Colombia Reports

Juan Manuel Santos (Photo: President's Office)

Colombia’s President Juan Manual Santos on Thursday announced his administration will invest $1.75 billion to improve Colombia’s education system.

The money will reportedly go to building and adapting more than 30,000 classrooms, or 1,500 schools, Santos claims committing to a deadline of four years.

The president called this initiative “the most ambitious investment in the construction and improvement of schools in the history of Colombia.”

This project from the National Social Policy Council (CONPES) is a part of the Program to Promote Productivity and Employment, or PIPE 2.0, which seeks to create over 300,000 jobs for Colombia and boast the country’s economy that has seen growth cooling down amid dropping fossil fuel prices.

Santos has invited mayors and governors to identify land and projects where they could begin building these new high quality schools, referred to as ‘Schools 10’.

These schools will allegedly boast improved infrastructure, laboratories, libraries, kitchens and free food. Santos claims this will benefit the children who are provided with such facilities, the parents who will be able to work knowing their children are safe and the country as it gets closer to its target of becoming the most educated in Latin America.

The Minister of Education, Gina Parody reveals there is already an inventory of over 1,200 properties available nationwide where they could anticipate the works, this would reportedly create 32,000 jobs for Colombia.

In his speech Santos cited recent success in the education system through the provision of free primary and secondary education for all children. However, he admits that of the top 500 best schools in the country only 30 are public.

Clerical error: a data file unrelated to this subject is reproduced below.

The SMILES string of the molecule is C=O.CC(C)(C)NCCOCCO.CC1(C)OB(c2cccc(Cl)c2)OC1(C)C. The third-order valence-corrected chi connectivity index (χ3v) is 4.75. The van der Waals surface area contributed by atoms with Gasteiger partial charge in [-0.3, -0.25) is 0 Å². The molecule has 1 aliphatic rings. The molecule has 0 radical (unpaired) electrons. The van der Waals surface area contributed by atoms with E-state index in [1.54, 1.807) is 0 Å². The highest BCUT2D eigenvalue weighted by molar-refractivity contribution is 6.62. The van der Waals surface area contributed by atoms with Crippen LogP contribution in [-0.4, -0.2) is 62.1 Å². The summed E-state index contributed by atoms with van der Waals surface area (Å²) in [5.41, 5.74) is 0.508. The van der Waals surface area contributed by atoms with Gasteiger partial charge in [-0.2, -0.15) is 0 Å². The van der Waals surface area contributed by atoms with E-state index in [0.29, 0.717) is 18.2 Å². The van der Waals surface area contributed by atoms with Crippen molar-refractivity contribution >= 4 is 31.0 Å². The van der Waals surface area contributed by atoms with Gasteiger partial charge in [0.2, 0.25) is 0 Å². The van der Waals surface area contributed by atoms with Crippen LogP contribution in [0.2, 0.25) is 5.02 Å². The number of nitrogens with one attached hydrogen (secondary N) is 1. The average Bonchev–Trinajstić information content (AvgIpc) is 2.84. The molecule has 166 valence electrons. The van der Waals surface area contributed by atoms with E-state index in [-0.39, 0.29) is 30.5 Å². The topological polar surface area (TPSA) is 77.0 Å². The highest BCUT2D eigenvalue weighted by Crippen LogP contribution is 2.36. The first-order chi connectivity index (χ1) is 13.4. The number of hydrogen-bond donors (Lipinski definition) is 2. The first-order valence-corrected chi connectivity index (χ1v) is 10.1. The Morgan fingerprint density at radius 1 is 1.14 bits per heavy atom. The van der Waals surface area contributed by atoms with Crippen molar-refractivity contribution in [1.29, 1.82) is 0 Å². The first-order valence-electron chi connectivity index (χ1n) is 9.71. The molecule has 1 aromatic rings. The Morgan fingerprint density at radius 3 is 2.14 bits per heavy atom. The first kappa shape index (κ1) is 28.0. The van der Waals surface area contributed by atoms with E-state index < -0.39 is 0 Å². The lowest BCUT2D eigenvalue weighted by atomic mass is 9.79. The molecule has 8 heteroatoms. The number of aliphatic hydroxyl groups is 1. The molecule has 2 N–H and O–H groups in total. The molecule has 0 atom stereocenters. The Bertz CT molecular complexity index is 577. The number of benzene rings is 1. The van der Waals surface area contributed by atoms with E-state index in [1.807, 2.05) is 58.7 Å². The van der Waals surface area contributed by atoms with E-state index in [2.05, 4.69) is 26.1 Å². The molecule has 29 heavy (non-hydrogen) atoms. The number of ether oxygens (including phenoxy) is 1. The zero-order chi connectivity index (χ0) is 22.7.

Private schools teach pupils for over eight hours, whereas a public school day lasts between five and six hours.

Santos states that this inequality gives children a different future based on the level of education they are able to receive. This is an issue he is combating with the project ‘One Day’ which looks to extend the public school’s academic hours. This has already however met challenges of lack of teachers, power and infrastructure.

The Colombian education system characterized by insufficient resources and a methodology of repetition, lacking imagination has been criticized for more than just inequality however.

The Minister of Education has revealed that 18% of students drop out of school before 18 and in rural areas this is an alarming 52%. Possible reasons for this being violence, insecurity, a need to work and teenage pregnancy.

Furthermore the quality of schooling has been criticized for poor infrastructure, difficulties in location, deficiencies in access to internet and poorly motivated teachers that are paid a low salary.

In April, 300,000 teachers went on strike for 15 days over demands for increased salaries, enhanced health benefits, increased investment within the National Development Plan and the government’s alleged lack of will to compromise.

The 2015 education budget rose by $800m surplassing that of defense and police this year to $15.3 billion, 4% of the country’s GDP. The OECD (Organization of Economic Cooperation and Development) a group of 34 countries that identify good economic and political practices and have strict membership requirements have been reported to spend 6.1% of budget on education.

Colombia’s education budget to rise $800m, surpass defense budget: proposal

Despite the Colombia’s efforts to reform education, it is still not adequate enough to join the OECD. With regularly poor PISA (Programme for International Students Assessment) Colombia is not exhibiting any success as yet, most recently falling at the bottom of 44 countries.

The increase in budget this year was put into a number of grants to support higher education and tuition, investments to supply students and teachers with electronic tablets and computers as well as various educational programs, including those to improve bilingual performance and developing early childhood for at risk populations.

Sources

Presidente Santos anuncia 4.5 billones de pesos para inversión en infraestructura educativa (Presidencia de la República)

Así son las cuentas de Santos para mejorar la educación en Colombia; promete ‘colegios 10′ (Pulzo)

Santos promete construir 1.500 colegios en cuatro año (Semana)

Gobierno ya cuenta con inventario de 1.283 predios para nuevos colegios (El Espectador)

Gobierno invertirá $4,5 billones para construir y adecuar 30.000 aulas de clases (Noticias Caracol)

Educación en Colombia: conflicto que va más allá de lo gremial (PanAm Post)

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